Although the photographer will arrange your standing and sitting positions for a variety of shots, you can try out different stances and positions at home, in front of a mirror, or by asking for feedback from a friend or family member. The overall goal is to appear natural and upbeat. Popular poses include a seated shot that highlights your face. A recent adaptation to this style is to depict the face as half in light and half in shadow. Full body pictures are taken, as well, showing a person standing, sitting, or crouching in a relaxed manner. Outdoor shots typically make use of background fences, trees, and attractive or interesting doorways.
17. Personalize your photos with props.
Many photographers will invite you to bring favorite props to the shoot, such as sports equipment if you are a team player or fan, musical instruments, or hobby items. You can even bring a favorite portable piece of furniture, such as a lightweight chair or stool.
Usually you can even bring your pet to appear in some of the shots with you.
18. Bring someone with you.
Most photographers welcome you to bring a friend if that person can help make you relax and take a natural picture.
That person can also help with clothing changes and “double check” you while you’re being photographed to make sure your clothing hasn’t taken a turn for the worse or that your hair hasn’t come all undone.
19. Become comfortable with the photographer.
Visit several photography websites for ideas on how the studio operates. Look at posted images and imagine your picture included there.
If the pictures just don’t appeal to you, keep looking for the right studio. Don’t be shy about asking questions, even during the actual shoot. If you don’t feel comfortable with a certain pose, say so.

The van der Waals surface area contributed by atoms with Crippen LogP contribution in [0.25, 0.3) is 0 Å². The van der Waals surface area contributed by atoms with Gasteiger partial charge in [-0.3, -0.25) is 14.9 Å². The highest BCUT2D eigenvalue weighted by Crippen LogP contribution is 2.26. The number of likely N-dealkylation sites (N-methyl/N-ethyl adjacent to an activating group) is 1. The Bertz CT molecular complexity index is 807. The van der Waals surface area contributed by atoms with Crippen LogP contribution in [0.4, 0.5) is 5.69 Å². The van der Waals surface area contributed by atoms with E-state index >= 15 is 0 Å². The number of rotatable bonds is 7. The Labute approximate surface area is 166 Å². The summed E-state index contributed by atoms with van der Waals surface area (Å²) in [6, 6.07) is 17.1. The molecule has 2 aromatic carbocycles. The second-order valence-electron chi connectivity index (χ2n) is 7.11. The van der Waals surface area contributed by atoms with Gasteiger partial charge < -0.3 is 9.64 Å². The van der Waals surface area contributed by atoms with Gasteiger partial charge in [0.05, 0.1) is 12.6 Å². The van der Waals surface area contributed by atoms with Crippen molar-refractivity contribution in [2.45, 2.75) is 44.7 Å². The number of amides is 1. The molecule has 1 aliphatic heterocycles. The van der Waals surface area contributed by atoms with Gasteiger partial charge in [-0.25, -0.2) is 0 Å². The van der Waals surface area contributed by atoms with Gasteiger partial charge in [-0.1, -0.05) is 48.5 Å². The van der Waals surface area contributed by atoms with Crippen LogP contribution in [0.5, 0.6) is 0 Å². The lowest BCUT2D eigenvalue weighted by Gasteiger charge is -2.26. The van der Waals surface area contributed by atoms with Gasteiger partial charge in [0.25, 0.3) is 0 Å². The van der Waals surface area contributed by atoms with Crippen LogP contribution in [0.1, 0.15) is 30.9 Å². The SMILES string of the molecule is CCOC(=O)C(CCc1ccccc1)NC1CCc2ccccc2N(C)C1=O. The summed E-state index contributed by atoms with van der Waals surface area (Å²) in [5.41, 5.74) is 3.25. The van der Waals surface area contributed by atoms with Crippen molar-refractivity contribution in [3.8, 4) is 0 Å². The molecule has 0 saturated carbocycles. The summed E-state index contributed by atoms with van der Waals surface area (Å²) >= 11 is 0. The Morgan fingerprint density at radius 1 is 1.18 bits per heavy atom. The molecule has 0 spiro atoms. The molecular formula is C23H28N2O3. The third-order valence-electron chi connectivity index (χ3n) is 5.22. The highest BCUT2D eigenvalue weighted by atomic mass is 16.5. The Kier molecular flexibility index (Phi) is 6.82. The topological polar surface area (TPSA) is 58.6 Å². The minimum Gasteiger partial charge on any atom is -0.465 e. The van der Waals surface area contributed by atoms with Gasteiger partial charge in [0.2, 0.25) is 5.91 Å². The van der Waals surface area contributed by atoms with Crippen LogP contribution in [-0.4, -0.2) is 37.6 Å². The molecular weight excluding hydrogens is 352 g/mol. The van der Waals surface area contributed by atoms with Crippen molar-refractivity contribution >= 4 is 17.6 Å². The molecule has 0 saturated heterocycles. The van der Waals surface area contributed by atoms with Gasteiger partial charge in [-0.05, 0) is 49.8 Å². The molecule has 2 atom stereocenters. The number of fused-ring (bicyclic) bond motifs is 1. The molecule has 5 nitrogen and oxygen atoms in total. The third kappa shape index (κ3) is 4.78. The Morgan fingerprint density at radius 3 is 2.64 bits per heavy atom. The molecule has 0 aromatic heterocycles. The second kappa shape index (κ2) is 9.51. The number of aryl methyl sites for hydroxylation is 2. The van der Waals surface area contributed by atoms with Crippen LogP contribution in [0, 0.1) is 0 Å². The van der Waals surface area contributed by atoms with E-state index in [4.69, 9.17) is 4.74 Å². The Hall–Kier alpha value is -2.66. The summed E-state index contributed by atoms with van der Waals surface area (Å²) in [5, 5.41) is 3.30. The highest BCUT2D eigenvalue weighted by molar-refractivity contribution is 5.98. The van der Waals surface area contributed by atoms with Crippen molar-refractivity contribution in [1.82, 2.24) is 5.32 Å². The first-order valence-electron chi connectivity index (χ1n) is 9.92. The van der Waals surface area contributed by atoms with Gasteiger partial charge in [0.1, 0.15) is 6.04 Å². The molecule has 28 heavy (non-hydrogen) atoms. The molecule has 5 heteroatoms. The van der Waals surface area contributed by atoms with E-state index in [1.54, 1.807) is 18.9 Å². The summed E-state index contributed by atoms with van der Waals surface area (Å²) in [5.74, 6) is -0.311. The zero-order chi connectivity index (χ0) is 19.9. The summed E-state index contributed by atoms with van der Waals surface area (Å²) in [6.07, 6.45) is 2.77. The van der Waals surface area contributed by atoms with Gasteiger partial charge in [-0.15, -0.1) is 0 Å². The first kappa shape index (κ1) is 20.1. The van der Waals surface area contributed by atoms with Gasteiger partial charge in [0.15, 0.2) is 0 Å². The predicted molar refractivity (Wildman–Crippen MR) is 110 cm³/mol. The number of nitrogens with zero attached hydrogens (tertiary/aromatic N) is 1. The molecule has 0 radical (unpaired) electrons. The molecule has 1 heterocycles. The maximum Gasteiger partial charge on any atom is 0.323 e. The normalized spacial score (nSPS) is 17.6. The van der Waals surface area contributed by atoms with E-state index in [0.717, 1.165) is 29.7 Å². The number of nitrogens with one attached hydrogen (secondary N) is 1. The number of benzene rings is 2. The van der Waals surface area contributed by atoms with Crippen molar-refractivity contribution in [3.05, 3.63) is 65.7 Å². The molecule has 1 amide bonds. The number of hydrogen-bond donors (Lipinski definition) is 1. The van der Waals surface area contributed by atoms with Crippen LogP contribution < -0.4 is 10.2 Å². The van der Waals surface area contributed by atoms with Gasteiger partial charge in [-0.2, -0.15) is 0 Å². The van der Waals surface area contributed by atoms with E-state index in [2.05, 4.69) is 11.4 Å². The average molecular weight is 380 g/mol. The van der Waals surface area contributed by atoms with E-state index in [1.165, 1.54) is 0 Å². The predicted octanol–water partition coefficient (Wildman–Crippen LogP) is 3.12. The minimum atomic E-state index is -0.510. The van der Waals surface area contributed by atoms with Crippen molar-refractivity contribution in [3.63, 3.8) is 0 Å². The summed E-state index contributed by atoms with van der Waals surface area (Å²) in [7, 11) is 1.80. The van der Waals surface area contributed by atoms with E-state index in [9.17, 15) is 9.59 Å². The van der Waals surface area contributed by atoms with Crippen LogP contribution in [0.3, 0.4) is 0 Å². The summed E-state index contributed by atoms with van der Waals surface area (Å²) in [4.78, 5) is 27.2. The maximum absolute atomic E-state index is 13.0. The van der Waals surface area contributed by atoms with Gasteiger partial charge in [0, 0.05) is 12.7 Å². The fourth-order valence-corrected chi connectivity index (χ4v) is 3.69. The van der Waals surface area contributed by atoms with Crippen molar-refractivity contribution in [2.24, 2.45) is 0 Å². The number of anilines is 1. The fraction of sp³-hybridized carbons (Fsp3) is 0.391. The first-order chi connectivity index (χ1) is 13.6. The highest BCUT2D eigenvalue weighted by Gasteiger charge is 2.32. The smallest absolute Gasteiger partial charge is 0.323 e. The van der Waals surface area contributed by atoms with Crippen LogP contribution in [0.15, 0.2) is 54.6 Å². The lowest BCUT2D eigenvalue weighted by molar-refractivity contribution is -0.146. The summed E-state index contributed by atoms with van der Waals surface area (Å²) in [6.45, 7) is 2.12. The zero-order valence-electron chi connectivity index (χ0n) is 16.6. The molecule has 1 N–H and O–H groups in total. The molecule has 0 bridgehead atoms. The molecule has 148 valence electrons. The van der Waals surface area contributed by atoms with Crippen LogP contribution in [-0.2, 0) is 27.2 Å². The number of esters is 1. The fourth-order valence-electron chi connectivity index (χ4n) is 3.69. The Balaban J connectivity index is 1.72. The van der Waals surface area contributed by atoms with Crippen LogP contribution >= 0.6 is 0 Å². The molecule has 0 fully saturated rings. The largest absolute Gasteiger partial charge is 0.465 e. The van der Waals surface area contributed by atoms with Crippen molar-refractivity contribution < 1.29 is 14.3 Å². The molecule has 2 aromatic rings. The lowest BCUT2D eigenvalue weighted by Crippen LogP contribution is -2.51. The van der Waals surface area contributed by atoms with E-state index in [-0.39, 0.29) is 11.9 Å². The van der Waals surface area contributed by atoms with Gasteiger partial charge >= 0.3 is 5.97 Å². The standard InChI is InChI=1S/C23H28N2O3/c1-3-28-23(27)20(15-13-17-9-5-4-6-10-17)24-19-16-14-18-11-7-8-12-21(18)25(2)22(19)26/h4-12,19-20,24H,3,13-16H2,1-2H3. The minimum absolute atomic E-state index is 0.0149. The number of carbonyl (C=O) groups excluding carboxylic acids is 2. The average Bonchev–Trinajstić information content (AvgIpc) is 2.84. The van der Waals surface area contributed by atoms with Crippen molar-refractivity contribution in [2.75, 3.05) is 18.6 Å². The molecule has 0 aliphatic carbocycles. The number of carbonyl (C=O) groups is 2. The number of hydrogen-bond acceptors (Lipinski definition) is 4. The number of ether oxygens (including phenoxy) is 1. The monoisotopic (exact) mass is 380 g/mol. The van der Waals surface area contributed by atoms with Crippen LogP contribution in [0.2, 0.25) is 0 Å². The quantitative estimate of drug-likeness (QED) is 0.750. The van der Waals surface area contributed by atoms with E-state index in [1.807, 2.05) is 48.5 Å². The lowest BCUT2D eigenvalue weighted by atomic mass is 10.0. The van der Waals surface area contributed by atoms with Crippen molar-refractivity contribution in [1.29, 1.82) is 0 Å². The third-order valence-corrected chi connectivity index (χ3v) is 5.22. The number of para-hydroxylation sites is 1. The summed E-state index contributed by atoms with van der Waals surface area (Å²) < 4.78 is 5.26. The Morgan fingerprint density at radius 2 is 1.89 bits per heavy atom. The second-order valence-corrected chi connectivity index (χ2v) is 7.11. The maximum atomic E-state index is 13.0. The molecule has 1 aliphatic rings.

20. Only take the photo if you’re feeling your best.
When the big day comes, if you’re not feeling your best due to a bad cold or too little sleep, call and cancel your photo appointment. The photographer will surely understand how important it is to look your best and will simply set up a follow-up time.
Other students who have had their pictures taken already can offer senior picture tips from their experience. The bottom line is that you should plan ahead to take photos that will make you look and feel your best.
Try on several outfits at home before deciding which ones to take. As you become more familiar with the photographer, studio, and shooting plans, you can relax and enjoy the session.
Your level of comfort will show in facial expressions and bodily tension (or lack of). Planning ahead will make the busy day more manageable and arm you with the confidence you need to take outstanding senior pictures that you can be proud of the rest of your life.
What to bring with you
Here is a helpful list of items to bring with you on the day of your sports photography session
Muscle Shirt (White or Black)
Baseball Bat (s)
Basketball Rim w Net
Trampoline (for action)
Air Mattress (for action)